The Burnt Country by Joy Rhoades (Reviewed by Sharron McKenzie)
1 min read
While The Burnt Country is the sequel to Joy Rhoades’s 2018 debut novel, The Woolgrower’s Companion, it can be read as a stand-alone book. After the death of her father, Kate Dowd is running her beloved sheep station Amiens alone, a difficult task at any time but even more so in post-war Australia where every man in the district is happy to tell her it’s no job for a woman.
However, the constant sexism is the least of her worries, with bush fires looming, her abusive estranged husband attempting to blackmail her, and the threat of the loss of the make-shift little family she has built for herself. If life is not complicated enough already, the lovely Luca has returned from Italy hoping to rekindle their fiery romance.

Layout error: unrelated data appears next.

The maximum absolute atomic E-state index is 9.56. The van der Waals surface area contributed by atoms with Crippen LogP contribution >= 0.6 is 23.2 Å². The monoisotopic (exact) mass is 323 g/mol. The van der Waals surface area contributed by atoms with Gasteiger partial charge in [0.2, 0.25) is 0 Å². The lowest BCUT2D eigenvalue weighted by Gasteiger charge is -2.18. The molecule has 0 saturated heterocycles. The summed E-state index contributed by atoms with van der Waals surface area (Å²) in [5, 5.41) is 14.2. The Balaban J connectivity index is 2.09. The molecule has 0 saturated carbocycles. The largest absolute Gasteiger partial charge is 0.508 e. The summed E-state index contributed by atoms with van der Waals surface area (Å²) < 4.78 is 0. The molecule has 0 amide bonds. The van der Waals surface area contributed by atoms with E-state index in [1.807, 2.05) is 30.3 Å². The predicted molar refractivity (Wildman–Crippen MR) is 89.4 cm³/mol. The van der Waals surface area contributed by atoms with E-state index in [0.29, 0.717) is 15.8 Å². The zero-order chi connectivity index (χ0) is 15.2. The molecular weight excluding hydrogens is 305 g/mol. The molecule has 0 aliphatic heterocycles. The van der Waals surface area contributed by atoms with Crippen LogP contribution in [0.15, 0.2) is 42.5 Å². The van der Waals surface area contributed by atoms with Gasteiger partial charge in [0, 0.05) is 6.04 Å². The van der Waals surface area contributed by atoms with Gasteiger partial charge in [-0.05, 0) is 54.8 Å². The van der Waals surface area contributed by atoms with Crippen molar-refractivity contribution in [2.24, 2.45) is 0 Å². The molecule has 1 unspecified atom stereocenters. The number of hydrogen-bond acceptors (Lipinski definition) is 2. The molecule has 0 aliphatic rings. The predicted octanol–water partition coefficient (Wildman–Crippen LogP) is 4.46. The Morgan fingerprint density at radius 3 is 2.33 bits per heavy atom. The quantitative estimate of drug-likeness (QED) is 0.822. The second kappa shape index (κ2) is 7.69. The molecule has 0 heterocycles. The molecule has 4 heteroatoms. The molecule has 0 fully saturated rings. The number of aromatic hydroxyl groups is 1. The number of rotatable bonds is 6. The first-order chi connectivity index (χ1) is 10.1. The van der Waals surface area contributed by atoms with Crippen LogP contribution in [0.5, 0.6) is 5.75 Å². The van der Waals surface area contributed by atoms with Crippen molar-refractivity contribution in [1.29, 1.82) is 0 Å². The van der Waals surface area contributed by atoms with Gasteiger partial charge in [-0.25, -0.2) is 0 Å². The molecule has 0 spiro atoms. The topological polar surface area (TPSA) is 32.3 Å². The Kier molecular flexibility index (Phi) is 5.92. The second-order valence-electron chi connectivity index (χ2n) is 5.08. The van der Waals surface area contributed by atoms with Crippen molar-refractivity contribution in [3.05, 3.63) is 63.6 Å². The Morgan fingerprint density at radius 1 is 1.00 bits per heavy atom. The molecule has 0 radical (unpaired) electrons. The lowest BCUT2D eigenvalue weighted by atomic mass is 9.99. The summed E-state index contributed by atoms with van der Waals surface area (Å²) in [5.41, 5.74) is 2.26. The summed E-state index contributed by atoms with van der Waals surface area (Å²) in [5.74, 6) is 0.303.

Rhoades really racks up the tension this time as the troubles mount up for Kate. The chapters are short and I stayed up late constantly telling myself “Just one more” as the farm teetered on the edge of disaster. Add in a dose of small town intrigue and a mystery to be solved and you’ll find The Burnt Country an excellent summer read.